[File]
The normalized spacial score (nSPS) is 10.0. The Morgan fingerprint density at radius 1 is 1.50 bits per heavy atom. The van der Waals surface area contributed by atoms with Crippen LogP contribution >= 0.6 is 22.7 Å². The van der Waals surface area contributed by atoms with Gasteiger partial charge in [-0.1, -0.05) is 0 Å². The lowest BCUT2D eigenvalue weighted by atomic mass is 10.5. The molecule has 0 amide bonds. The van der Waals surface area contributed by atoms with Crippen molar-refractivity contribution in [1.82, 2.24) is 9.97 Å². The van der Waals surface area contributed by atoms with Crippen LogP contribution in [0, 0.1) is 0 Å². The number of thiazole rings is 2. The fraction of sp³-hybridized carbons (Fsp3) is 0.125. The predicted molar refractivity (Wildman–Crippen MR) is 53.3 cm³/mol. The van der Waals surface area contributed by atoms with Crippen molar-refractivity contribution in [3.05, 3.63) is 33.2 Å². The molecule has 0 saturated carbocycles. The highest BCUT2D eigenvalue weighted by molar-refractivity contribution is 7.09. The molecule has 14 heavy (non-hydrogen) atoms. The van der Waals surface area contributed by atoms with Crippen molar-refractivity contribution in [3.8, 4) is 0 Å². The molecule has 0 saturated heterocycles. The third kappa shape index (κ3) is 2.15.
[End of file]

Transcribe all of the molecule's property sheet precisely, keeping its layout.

The normalized spacial score (nSPS) is 10.0. The Morgan fingerprint density at radius 1 is 1.50 bits per heavy atom. The van der Waals surface area contributed by atoms with Crippen LogP contribution >= 0.6 is 22.7 Å². The van der Waals surface area contributed by atoms with Gasteiger partial charge in [-0.1, -0.05) is 0 Å². The lowest BCUT2D eigenvalue weighted by atomic mass is 10.5. The molecule has 0 amide bonds. The van der Waals surface area contributed by atoms with Crippen molar-refractivity contribution in [1.82, 2.24) is 9.97 Å². The van der Waals surface area contributed by atoms with Crippen LogP contribution in [0, 0.1) is 0 Å². The number of thiazole rings is 2. The fraction of sp³-hybridized carbons (Fsp3) is 0.125. The predicted molar refractivity (Wildman–Crippen MR) is 53.3 cm³/mol. The van der Waals surface area contributed by atoms with Crippen molar-refractivity contribution in [3.05, 3.63) is 33.2 Å². The molecule has 0 saturated carbocycles. The highest BCUT2D eigenvalue weighted by molar-refractivity contribution is 7.09. The molecule has 14 heavy (non-hydrogen) atoms. The van der Waals surface area contributed by atoms with Crippen molar-refractivity contribution in [3.8, 4) is 0 Å². The molecule has 0 saturated heterocycles. The third kappa shape index (κ3) is 2.15.